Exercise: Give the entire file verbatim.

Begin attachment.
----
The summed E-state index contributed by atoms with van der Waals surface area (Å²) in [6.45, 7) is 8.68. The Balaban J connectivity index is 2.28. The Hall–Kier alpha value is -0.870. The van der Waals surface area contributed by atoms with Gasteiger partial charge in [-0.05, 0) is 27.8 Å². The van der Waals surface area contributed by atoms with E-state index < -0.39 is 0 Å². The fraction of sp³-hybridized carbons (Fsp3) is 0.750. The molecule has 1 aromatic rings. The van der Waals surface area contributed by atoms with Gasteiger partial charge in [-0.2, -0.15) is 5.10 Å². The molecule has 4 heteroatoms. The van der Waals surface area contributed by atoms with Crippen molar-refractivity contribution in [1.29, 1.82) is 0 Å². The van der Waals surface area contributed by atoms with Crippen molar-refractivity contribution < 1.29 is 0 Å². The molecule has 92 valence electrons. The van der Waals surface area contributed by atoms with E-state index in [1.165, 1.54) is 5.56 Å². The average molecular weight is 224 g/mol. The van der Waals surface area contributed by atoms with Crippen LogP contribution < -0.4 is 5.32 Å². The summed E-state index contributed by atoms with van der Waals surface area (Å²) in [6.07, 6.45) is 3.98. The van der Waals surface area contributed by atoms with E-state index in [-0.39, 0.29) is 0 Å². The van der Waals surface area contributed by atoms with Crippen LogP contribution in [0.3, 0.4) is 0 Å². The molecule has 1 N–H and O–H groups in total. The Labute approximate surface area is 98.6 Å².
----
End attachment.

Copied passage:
The summed E-state index contributed by atoms with van der Waals surface area (Å²) in [6.45, 7) is 8.68. The Balaban J connectivity index is 2.28. The Hall–Kier alpha value is -0.870. The van der Waals surface area contributed by atoms with Gasteiger partial charge in [-0.05, 0) is 27.8 Å². The van der Waals surface area contributed by atoms with E-state index < -0.39 is 0 Å². The fraction of sp³-hybridized carbons (Fsp3) is 0.750. The molecule has 1 aromatic rings. The van der Waals surface area contributed by atoms with Gasteiger partial charge in [-0.2, -0.15) is 5.10 Å². The molecule has 4 heteroatoms. The van der Waals surface area contributed by atoms with Crippen molar-refractivity contribution in [1.29, 1.82) is 0 Å². The van der Waals surface area contributed by atoms with Crippen molar-refractivity contribution < 1.29 is 0 Å². The molecule has 92 valence electrons. The van der Waals surface area contributed by atoms with E-state index in [1.165, 1.54) is 5.56 Å². The average molecular weight is 224 g/mol. The van der Waals surface area contributed by atoms with Crippen LogP contribution < -0.4 is 5.32 Å². The summed E-state index contributed by atoms with van der Waals surface area (Å²) in [6.07, 6.45) is 3.98. The van der Waals surface area contributed by atoms with E-state index in [-0.39, 0.29) is 0 Å². The van der Waals surface area contributed by atoms with Crippen LogP contribution in [0.3, 0.4) is 0 Å². The molecule has 1 N–H and O–H groups in total. The Labute approximate surface area is 98.6 Å².